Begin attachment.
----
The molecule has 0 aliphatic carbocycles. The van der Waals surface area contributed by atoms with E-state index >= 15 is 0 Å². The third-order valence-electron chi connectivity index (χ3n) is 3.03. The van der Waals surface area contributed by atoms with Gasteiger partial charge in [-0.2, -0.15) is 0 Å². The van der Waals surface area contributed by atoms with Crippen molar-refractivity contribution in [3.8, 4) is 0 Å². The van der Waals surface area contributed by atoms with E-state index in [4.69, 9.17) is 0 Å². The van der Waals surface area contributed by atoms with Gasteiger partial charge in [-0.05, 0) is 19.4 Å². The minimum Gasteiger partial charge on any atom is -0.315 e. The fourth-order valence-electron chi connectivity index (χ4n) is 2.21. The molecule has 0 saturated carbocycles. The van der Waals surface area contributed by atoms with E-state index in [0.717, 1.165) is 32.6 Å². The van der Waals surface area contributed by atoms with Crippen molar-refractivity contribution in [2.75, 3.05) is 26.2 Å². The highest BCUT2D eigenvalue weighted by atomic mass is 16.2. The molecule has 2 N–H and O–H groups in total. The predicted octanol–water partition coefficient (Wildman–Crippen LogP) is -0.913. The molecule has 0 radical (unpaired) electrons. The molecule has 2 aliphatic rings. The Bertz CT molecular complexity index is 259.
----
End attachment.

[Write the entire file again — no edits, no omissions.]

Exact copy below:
The molecule has 0 aliphatic carbocycles. The van der Waals surface area contributed by atoms with E-state index >= 15 is 0 Å². The third-order valence-electron chi connectivity index (χ3n) is 3.03. The van der Waals surface area contributed by atoms with Gasteiger partial charge in [-0.2, -0.15) is 0 Å². The van der Waals surface area contributed by atoms with Crippen molar-refractivity contribution in [3.8, 4) is 0 Å². The van der Waals surface area contributed by atoms with E-state index in [4.69, 9.17) is 0 Å². The van der Waals surface area contributed by atoms with Gasteiger partial charge in [-0.05, 0) is 19.4 Å². The minimum Gasteiger partial charge on any atom is -0.315 e. The fourth-order valence-electron chi connectivity index (χ4n) is 2.21. The molecule has 0 saturated carbocycles. The van der Waals surface area contributed by atoms with E-state index in [0.717, 1.165) is 32.6 Å². The van der Waals surface area contributed by atoms with Crippen molar-refractivity contribution in [2.75, 3.05) is 26.2 Å². The highest BCUT2D eigenvalue weighted by atomic mass is 16.2. The molecule has 2 N–H and O–H groups in total. The predicted octanol–water partition coefficient (Wildman–Crippen LogP) is -0.913. The molecule has 0 radical (unpaired) electrons. The molecule has 2 aliphatic rings. The Bertz CT molecular complexity index is 259.